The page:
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Should I wake my dog up when it appears she's having a bad dream?
July 29, 2010 11:00 AM   Subscribe

Should I wake my dog up when it appears she's having a bad dream?

I saw this question, but my dog's dreams seem rather unpleasant in comparison.

My 13.5 year old dog thrashes around when she's having what I believe are dreams. Sometimes she seems happy, just moving her back legs a bit. Other times, she thrashes about. She'll kick her back legs around very quickly and sometimes whimper. I've also seen her lift her head off the floor and put it down again during what seems to be a particularly intense dream., and I worry she's going to hurt herself on the hard floor (I doubt it would case serious injury, but possibly a headache). Her eyes are also partially open, so it gives the appearance of her being upset (although, I know this doesn't mean she's necessarily upset).

Basically, she seems unhappy at times while dreaming. I can't tell if my perception is off and she's having a wonderful dream though. Last night, she thrashed around quite a lot and I worried she was having a bad dream, so I woke her up. She seemed to be very deeply asleep because light petting and lifting her front leg didn't wake her. She did eventually wake up and seemed a bit dazed (which reminded me of how I feel when woken up from a bad dream).

I've had her since she was a puppy, so she's never been abused. She tends to be rather anxious though - she hates the sound of thunder for instance.

What does the hive mind think? Do you think she's having bad dreams or good ones? I feel bad waking her up if she's having a happy dream. I know there's not a definitive answer here, but what's your opinion?
posted by parakeetdog to Pets & Animals (25 answers total) 4 users marked this as a favorite
 
I think it's a great way to get bitten. Your dog will then feel even more unhappy about bitings its master.

There's a reason for the saying "let sleeping dogs lie". This is it.
posted by MuffinMan at 11:04 AM on July 29, 2010 [6 favorites]


This really has nothing to do with the dream, but dogs react to the way their OWNERS react to something. So, if your dog hears thunder and is surprised by it and you react in an "awwww I'm sowwies puppy", your dog will interpret your reaction as reinforcement of her fear of thunder. Crazy, right?

Your dog is probably not having a bad dream. What's more likely is that your dog is dreaming about running and barking. I've had three dogs, and they all exhibit similar sleep behaviors.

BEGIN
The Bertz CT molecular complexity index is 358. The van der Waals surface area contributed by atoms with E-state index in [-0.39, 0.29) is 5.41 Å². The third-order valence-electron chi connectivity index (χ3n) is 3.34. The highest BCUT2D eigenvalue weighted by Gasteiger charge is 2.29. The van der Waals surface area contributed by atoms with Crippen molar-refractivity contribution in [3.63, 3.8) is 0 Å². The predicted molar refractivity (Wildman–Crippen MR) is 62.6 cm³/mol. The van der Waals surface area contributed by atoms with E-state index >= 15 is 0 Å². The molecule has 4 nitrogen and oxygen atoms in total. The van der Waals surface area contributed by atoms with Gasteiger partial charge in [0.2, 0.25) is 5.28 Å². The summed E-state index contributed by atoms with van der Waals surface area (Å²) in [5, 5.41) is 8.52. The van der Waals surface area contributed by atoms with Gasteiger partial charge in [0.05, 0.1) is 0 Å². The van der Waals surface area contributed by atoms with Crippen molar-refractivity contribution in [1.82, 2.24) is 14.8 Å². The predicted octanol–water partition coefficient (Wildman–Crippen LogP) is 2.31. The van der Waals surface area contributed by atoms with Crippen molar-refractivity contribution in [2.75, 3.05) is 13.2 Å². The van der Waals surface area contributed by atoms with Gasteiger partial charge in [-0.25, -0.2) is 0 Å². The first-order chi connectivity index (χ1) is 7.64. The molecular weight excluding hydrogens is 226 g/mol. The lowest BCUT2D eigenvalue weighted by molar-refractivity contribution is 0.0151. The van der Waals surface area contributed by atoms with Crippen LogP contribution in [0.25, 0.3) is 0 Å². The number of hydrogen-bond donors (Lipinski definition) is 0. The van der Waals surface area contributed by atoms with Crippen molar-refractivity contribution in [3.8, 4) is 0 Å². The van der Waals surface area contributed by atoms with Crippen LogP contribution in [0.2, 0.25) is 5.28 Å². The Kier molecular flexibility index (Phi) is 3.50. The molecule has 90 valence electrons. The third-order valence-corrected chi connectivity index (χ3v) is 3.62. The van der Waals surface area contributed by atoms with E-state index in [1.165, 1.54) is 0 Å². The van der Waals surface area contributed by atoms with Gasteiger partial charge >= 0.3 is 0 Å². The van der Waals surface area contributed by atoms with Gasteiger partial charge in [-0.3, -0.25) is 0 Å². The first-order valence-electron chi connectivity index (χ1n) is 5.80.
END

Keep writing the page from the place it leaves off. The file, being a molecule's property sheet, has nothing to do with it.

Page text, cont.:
Stop coddling your dog! :D
posted by two lights above the sea at 11:06 AM on July 29, 2010 [1 favorite]


I wouldn't. But then I wouldn't wake a person up from the middle of a dream, either.

Also when my dog dreams he makes these awesome Three Stooges woop-woop-woop noises which are far too hilarious to interrupt.
posted by ook at 11:10 AM on July 29, 2010 [4 favorites]


What purpose would waking her serve? Let her sleep.
posted by DieHipsterDie at 11:12 AM on July 29, 2010


I always assume my dogs are dreaming about running when they do that.

Unlike everyone else, I do wake my dogs up when they do that. But they're pugs and not unused to being woken up (bad dreams, taking over the pillow, sleeping where I want to sit...) so take that for what its worth.
posted by cestmoi15 at 11:20 AM on July 29, 2010


Agreeing with most everyone above. For all you know, your dog could be dreaming about trying to climb a steak tree.
posted by Gilbert at 11:22 AM on July 29, 2010 [5 favorites]


If it were me, I would wake your dog up if you think she'll get to this point (YT) and hurt herself, but probably not before that.
posted by supercres at 11:22 AM on July 29, 2010 [4 favorites]


How would you like it if someone were interrupting *your* REM sleep?
posted by availablelight at 11:25 AM on July 29, 2010


The scars on my hands and feet suggest that you do not wake your dog up.

(puppy, slept in the same bed as me, I may have put my hands and feet in his mouth when we were both asleep.)
posted by Lemurrhea at 11:27 AM on July 29, 2010


Yeah, I always figured when my dog did this that the running and the sleep-barking was because she was chasing rabbits or something in her dream. Let sleeping dogs lie.
posted by deadmessenger at 11:34 AM on July 29, 2010


Absolutely do not wake up your dog in this manner. It can trigger a primal defense mechanism in the animal and you can be seriously injured. When one of my friends was a teenager, he did this to his (friendly, docile) family pet, and the dog woke and immediately bit him in the face. He had to get a large number of stitches and has a giant scar on his jaw. "Let sleeping dogs lie" isn't just a charming bit of folk wisdom, it is a very real warning. Please heed it.
posted by Benjamin Nushmutt at 11:40 AM on July 29, 2010 [1 favorite]


I have woken up my cat when he appeared to be having a bad dream. He usually goes right back to sleep, often much more peacefully.

However, I would not do this to a dog. Dogs are likely to bite in this situation.
posted by PhoBWanKenobi at 11:53 AM on July 29, 2010